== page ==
The crowds outside our hotel’s sister property. We just walked right by em.
The 360 views from the sister property were spectacular
This is the shot everyone was trying to get outside the hotel. I got it with zero hassle!

In the town, I found my favorite Santorini shop…well second favorite after Atlantis Books. I don’t even know the name, but it had some incredible antiques, some art, and beautiful linens. I bought a pillow cover for a throw on our bed.

The catamaran disembarked at 3:00, but we had to meet at 1:45 to trek down to the bottom of the island, picking up people along the way. I knew I wanted a boat tour around Santorini. It’s an entire different perspective, and I always feel most at home on the water. Also, I was not going to miss the opportunity to swim in the Volcanic hot springs! I decided an afternoon trip was best because then we could end with the sunset – how magical!

There were six couples on our boat and we all really hit it off…which is good because we were about to spend about 5 hours together. One couple was even Southern (I love to find fellow Southerners wherever I go) and had actually had a session with Spiros, our photographer the day before!

We got out to swim twice but the hot springs weren’t exactly hot. Still, the water – both pools and sea – were warmer than any other place in Greece and I was anxious to put those bathing suits to good use.

The beat part of the boat tour was obviously the free flowing wine and the on-board meal. There was bread with olive tapenade and tzaziki. Penne pasta. Shrimp. Mussels. Two salads. Grilled chicken and pork. A feast!

The couple we’d buddied up with were also staying in Oia so we were the last four to get dropped off. Since we chatted the whole ride back we decided to drop our stuff off and meet up at 10 pm at Oia’s only real bar, Marykay’s. It used to be a butcher shop, hence the meat hooks by the entrance. Santorini is not a party town like Mykonos, but it was good to experience some nightlife and this place made a mean cocktail.

After drinking and dancing with our travel friends, we took one last dip in the pool and sipped on the wine the hotel had gifted us. Was it smart to stay out til 1:45 am when my alarm was going off at 5:15 am for our return trip? Perhaps not, but I had a great time and was truly determined to use that pool every day of our trip. Plus, I knew our hotel had stowed one of those amazing bread baskets for us since we were leaving before breakfast. Something to look forward to.

The first photo our professional photographer took. This makes the early wakeup call worth it.

Santorini Details

  • Accommodations
    • We stayed at Art Maisons Oia Castle. It was a splurge, but we used points for a portion of it. With only a handful of rooms, this hotel is intimate and lovely. I chose it specifically because I have been dreaming for years of staying in a Santorini hotel with a private pool. I also love that these hotel rooms are carved into the caves in the traditional style. Bucket list item: check. The downside is that it’s so intimate there’s no common pool or common amenities. It’s not really a downside, though, because you have access to the sister property, Art Maisons Aspaki, just a 6 minute walk away, which comes complete with a pool and poolside bar. That said, our private pool was huge and actually bigger than the common pool.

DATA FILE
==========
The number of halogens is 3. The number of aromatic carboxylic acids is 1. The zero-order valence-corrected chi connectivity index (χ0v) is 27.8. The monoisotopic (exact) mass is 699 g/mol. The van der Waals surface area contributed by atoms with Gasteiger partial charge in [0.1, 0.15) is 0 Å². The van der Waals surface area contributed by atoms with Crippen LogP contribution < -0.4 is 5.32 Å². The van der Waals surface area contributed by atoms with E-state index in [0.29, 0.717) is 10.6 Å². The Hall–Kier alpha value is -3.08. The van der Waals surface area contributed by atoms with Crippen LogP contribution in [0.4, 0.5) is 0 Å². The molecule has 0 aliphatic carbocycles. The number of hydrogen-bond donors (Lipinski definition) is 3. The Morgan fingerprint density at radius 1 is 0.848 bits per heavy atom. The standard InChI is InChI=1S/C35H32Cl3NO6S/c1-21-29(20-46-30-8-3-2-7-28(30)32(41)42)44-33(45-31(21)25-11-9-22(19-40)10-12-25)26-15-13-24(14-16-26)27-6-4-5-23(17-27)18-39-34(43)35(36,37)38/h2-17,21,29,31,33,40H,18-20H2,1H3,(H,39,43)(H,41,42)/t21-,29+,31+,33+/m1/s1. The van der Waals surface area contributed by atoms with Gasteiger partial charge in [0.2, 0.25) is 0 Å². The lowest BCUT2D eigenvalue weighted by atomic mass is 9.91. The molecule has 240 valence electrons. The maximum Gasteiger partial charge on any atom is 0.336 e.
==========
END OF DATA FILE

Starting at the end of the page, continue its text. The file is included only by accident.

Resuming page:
• The other hotel we were very close to choosing was Kirini. While I didn’t stay there myself, I feel pretty confident in recommending it if you were looking for another option. It’s a Katikies property, which means you get all the love, attention, and access you get at the main hotel, which my friend Amanda said was the nicest hotel she EVER stayed at. Why didn’t we stay here? We were using points for a portion of this hotel stay, and they went just a bit further at Art Maisons. It was the difference in getting the private pool in a cave suite room vs. common pool and simple room.
      • Also heard amazing things about Mystique and Canavas. These are all super splurge hotels, but there are plenty that are more reasonable. Santorini Dave has great reviews. I wouldn’t change our location in the heart of Oia for anything, but your money might go a bit further if you stay in one of the other towns, like Imerovigli or Fira.
    • The first thing you want to do when choosing a hotel is to pick what part of Santorini you want to stay in. We knew we wanted to stay in Oia. It’s where all those gorgeous photos you see are taken. I wanted PICTURESQUE. It should be noted, though, that everyone else wants this too, so it gets crowded. Knowing this, I intentionally searched for quieter, resort-like hotels so we could still feel secluded and relaxed. Fira and Imerovigli are the other two main areas. Fira is the main town area (think: hustle bustle and shopping) and Imerovigli is much quieter.
    • The beaches in Santorini aren’t as amazing as those of the other islands so I knew we’d be spending more time by the pool and actually paid attention to the hotel. Usually I view hotels as just a place to crash, but in Santorini, the hotel was part of the experience. Make sure you pick a place with a good pool situation.